Tiger Woods’ Chicago golf course project runs afoul of some in community
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Not everyone in the Chicago area is thrilled with the South Side golf project involving Tiger Woods that was unveiled recently.
“[T]he lakefront golf course project has been conceived and planned largely out of public view, rankling park watchdogs who say the community has had no voice in such a significant remaking of public lands,” Kathy Bergen of the Chicago Tribune writes. “The plan also has raised a host of questions, from the project's feasibility, to its economic impact in the surrounding area, to its effects on the graceful park and its longtime users.
“The plan's proponents ‘have been working on this for many months, with no public input or review,’ said Margaret Schmid, co-coordinator of Jackson Park Watch. ‘And now, with a great deal of fanfare, they say, Here it is. You'll love it.’”
Don’t castigate Day for slow-play sentiment
Jason Day, already known as one of the slower players in golf, has been the target of criticism for saying that he intends to be more deliberate in approaching each shot this year.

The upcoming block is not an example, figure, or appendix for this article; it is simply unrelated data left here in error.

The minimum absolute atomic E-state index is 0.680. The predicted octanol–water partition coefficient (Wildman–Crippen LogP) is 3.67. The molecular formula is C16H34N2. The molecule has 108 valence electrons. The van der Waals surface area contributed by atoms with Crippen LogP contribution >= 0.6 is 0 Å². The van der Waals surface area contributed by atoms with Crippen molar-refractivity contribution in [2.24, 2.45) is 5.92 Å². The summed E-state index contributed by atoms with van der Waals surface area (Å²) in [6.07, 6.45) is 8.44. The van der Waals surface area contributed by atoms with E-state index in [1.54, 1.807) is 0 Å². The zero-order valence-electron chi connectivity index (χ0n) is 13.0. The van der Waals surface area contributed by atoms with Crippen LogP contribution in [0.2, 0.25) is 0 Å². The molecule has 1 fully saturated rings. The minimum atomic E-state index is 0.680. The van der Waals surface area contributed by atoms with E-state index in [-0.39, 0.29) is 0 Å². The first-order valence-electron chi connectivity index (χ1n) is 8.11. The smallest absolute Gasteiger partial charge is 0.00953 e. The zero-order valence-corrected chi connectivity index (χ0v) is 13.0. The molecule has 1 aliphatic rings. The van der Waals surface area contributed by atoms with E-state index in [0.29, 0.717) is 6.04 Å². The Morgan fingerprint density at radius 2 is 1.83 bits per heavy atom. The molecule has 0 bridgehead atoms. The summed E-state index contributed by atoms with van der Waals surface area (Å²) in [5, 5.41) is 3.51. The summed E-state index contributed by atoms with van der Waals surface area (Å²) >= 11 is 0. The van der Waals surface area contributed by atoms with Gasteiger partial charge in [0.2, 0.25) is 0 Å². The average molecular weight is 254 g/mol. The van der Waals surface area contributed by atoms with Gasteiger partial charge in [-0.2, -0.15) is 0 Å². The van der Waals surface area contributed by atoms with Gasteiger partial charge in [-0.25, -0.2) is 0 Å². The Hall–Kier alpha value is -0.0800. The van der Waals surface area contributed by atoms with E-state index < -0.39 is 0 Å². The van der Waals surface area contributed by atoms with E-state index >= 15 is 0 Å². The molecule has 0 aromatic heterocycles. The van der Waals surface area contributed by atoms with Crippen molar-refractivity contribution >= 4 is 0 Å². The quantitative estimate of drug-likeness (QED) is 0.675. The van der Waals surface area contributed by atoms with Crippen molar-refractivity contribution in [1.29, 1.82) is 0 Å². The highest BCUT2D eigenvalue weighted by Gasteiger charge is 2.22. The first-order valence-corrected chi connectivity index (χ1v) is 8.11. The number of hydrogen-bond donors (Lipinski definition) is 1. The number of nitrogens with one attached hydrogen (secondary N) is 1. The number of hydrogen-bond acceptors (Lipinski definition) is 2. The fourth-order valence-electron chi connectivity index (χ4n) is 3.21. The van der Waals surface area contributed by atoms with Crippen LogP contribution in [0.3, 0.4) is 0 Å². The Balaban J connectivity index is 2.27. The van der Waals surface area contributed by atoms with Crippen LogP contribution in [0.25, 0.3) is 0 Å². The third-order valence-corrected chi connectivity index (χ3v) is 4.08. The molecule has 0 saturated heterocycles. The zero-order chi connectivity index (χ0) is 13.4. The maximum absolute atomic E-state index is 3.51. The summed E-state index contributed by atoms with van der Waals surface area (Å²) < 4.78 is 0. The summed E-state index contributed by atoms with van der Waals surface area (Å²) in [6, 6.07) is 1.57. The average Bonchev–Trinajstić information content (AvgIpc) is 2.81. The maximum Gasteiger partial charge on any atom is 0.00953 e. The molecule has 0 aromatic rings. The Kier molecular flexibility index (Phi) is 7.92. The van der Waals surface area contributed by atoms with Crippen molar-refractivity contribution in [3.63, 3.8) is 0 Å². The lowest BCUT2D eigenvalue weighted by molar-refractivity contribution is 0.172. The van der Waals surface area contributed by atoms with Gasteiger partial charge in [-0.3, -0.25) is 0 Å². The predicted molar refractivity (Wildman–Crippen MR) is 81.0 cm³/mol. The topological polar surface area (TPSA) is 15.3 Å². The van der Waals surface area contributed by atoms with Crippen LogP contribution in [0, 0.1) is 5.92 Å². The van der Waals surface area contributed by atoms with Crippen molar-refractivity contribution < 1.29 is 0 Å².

“The Day stigma itself is curious,” he writes. “For all there is no doubt he is deliberate to the point of slow at times, others apply the same approach without anything like the associated drama. Henrik Stenson and Sergio García spring immediately to mind. When Stenson railed against an over-zealous referee whom, the Swede believed, cost him the 2015 Arnold Palmer Invitational there was little in the way of comeback. ‘I thought we were here to play golf, not finish at 6pm,’ Stenson said.
“The notion that Day must be wildly castigated for his sentiment is unfair and on quite a number of levels…If Day feels returning to earlier style should be the foundation to his pursuits, who are we to argue? Suddenly holding the top-ranked player on the planet to account for the sport’s ills is woeful exaggeration.”